# snoop port 67 or port 68 OLD-BROADCAST -> BROADCAST DHCP/BOOTP DHCPDISCOVER OLD-BROADCAST -> BROADCAST DHCP/BOOTP DHCPDISCOVER OLD-BROADCAST -> BROADCAST DHCP/BOOTP DHCPDISCOVER
Nothing going out there is there? Obviously it was something network
related, and my first (educated) guess was the right one. I’d turned on
ip-spoof protection in the zone’s
anet, and that was blocking the
DHCPOFFER. So don’t turn that on in this instance!
mac-spoof is okay though.)
I could install the zone now, and configure it interactively on the
zlogin. Alternatively, I can go through the interactive
configuration now using
sysconfig. This is a kind of half-baked way to
create the huge chunk of XML that’s replaced the
syidcfg file we used
to use. It’s interactive only, so you can’t script it, which is rubbish,
but look children, it’s colourful!
We’ll save the config file as
tap-install.xml in the current working
# sysconfig create-profile -o tap-install.xml
And answer the questions. Note that it only lets you configure a single NIC. This is a current limitation of AI itself. Anyway, you can now use the XML file to install the zone.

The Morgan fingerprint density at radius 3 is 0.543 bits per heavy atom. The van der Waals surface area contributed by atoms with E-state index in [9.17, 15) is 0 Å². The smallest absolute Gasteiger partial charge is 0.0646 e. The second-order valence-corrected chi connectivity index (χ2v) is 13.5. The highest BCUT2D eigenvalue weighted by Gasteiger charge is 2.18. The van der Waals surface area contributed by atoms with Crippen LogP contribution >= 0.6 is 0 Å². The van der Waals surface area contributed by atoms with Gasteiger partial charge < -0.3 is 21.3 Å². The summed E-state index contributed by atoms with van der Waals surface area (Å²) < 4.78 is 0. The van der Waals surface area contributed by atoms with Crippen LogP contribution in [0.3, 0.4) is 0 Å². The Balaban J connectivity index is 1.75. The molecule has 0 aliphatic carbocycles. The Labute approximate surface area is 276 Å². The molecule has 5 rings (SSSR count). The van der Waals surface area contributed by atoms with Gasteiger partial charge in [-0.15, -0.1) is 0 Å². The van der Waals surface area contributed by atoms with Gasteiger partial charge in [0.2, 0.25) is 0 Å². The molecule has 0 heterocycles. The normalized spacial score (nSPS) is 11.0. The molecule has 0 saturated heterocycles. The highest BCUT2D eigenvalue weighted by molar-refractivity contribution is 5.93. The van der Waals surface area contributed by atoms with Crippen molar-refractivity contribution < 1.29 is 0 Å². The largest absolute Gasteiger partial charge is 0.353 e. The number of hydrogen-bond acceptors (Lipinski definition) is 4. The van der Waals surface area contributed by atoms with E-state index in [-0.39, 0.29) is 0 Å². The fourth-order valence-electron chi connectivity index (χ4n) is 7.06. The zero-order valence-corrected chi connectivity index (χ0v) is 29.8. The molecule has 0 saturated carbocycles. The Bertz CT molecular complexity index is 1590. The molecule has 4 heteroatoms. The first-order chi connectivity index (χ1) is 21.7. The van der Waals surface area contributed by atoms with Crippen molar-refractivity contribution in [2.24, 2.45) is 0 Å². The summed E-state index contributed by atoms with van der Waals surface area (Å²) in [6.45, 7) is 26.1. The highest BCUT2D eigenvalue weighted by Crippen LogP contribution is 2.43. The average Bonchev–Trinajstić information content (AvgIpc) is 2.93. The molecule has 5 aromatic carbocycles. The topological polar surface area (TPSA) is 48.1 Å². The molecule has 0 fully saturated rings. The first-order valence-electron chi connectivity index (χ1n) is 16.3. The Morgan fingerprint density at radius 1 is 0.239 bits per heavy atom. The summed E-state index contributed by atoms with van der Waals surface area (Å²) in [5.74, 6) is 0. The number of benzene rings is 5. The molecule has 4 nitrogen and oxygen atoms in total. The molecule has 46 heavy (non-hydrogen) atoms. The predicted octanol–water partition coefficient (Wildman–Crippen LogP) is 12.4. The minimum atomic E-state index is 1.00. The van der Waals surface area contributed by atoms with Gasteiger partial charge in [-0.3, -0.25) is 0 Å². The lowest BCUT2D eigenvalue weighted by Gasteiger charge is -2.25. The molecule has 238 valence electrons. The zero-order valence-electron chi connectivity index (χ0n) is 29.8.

# zoneadm -z tap-install install -c $(pwd)/tap\-install.xml
Note that the path to the XML file has to be fully qualified, otherwise it chokes. Who is writing system software at Sun these days?
Now, wait whilst it pulls everything over the network from Oracle and installs the zone. At the time of writing there’s 175.8Mb of stuff to download.
Once that’s done, boot it up and do whatever post-install configuration you need to do. I only had to add my normal user account.
One of the difficulties in learning AI (and IPS) is that it uses a lot of jargon which often doesn’t succinctly describe how things work. “Install server” is a good example, because really, it’s just a boot server. It’s a DHCP server that gives clients a mini-root. Admittedly, that mini-root contains sufficient code to initiate a network install, but in truth it’s the client that does its own installation, and the software it installs comes from the repository server, which usually isn’t the install server. (Though in this case it is!)
Anyway, remember earlier I mentioned that DNS multicasting didn’t used
to work in a zone? It does now, and we need it. (All commands from now
on are in the
# svcadm enable dns/multicast
We need to install the
installadm package that contains all the tools
needed to manage AI. IPS will resolve dependencies and also install the
DHCP and TFTP services clients need to boot, as well as the customized